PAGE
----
Located 350 feet below the surface on the Fermilab site, the MINOS underground hall is a familiar place to many neutrino enthusiasts. Shielded from cosmic rays that bombard Earth’s surface, this underground area provides a quiet place to observe elusive neutrinos and test sensitive particle detector technology.
During the past two decades, the hall was home for two of Fermilab’s flagship neutrino experiments: MINOS and MINERvA. After collecting neutrino events for many years, the experiments were shut down in 2019, but their detectors remained.
Now this valuable underground space is available for new experiments. This summer, the decommissioning team removed the last of approximately 400 detector planes from the area. Scientists have already plans to use the space for new research endeavors, from neutrino research and dark matter searches to quantum science. In particular, the ArgonCube collaboration is eager to test its detector technology for the near detector of the Deep Underground Neutrino Experiment.
Decommissioning the detectors
The first step, however, was to decommission and remove the two large detectors that were still in the hall: MINERvA in the front and MINOS in the back. About 40 people participated in this project at one time or another. We worked on tasks, such as saving equipment for future use or transferring heavy detector planes for recycling.
We began the detector decommissioning project in early 2020. We expected it would take at least a year to disassemble the two detectors and remove the detector planes, each up to 20 feet wide, 13 feet high and as heavy as a few tons.
Our number one goal was to do this heavy-lifting job safely. Careful planning and diligent coordination were the key for keeping everybody safe, and we completed the project without a single accident. We also faced the additional challenge from the pandemic, which arrived in Illinois right after we started the decommissioning. We took extra steps to ensure social distancing and personnel health protection.
Part of our job was to preserve valuable detector items for future use. We had to dis-cable all electronics and carefully pack and store all items. This was a challenging task as some of the electronics were installed at the top of the tall detector planes and connected with very long cables to electronics racks located on the side of the detector hall.
We also had to dismount the heavy detector planes from their support structures, one by one, using a special lifting platform. We then placed each plane on a very sturdy cart and rolled them one at a time to the 350-feet deep MINOS shaft to lift them to the surface building.
On Wednesday morning, June 30, the team took the last detector plane — a 4-ton steel plate with its face covered by scintillator panels — to the surface. It marked the completion of the decommissioning, which stands as a great accomplishment achieved under difficult conditions.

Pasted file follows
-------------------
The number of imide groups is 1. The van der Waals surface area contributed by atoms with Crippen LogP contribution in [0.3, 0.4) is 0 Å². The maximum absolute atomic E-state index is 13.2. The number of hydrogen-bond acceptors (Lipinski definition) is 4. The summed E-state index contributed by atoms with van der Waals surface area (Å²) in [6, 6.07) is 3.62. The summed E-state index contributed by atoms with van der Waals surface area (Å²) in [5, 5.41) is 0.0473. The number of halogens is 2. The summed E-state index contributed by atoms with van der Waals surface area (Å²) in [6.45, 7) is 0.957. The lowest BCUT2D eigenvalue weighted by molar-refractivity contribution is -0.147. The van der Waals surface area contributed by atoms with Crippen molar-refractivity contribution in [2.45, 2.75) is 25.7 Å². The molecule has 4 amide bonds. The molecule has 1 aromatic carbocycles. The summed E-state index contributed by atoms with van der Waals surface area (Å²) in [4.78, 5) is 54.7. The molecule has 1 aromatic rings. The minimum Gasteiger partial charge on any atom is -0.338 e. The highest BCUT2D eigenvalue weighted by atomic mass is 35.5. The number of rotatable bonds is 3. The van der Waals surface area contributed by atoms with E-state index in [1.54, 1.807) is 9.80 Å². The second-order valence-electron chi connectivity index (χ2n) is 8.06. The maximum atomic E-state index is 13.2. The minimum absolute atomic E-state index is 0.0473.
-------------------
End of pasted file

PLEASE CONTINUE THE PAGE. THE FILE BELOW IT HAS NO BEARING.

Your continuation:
Meet the team
The decommissioning team comprised physicists, engineers and technicians from the Neutrino Division, Particle Physics Division as well as universities collaborating on ArgonCube and MINERvA.
A tall gentleman with the biggest smile stands out among this group, literally and figuratively. Steve Hahn is the field manager for the decommissioning project. He also serves as the Neutrino Division liaison to the first new experiment soon to take residence in the underground hall: ArgonCube2x2.
Since the planning stage of the decommissioning work, Steve has been a fixed figure in the MINOS underground area. He literally lives there, people say. His smiling face and gentle manner are guaranteed to lift your spirit. And he smiles all the time – even when his face is covered by a mask.
Steve is the one who communicated with everyone to make sure things were being done smoothly and safely. He helped develop and write down detailed procedures. He made sure that before the start of a task, crews were briefed and reminded of the importance to work safely.
“Steve [Hahn] and the entire team did such an excellent job in preparation and in carrying out the mission safely,” said Steve Brice, head of the Neutrino Division. “Communication is key, and Steve is always there for things small and big.”
Congratulations to the decommissioning team for the great accomplishment. With your dedicated effort and hard work, the MINOS underground hall is again ready to welcome another round of exciting experiments. The foundation for new science ventures has been laid.
Ting Miao is a senior scientist in the Neutrino Division and serves as the project manager for the installation and testing of the ArgonCube2x2 prototype detector for DUNE.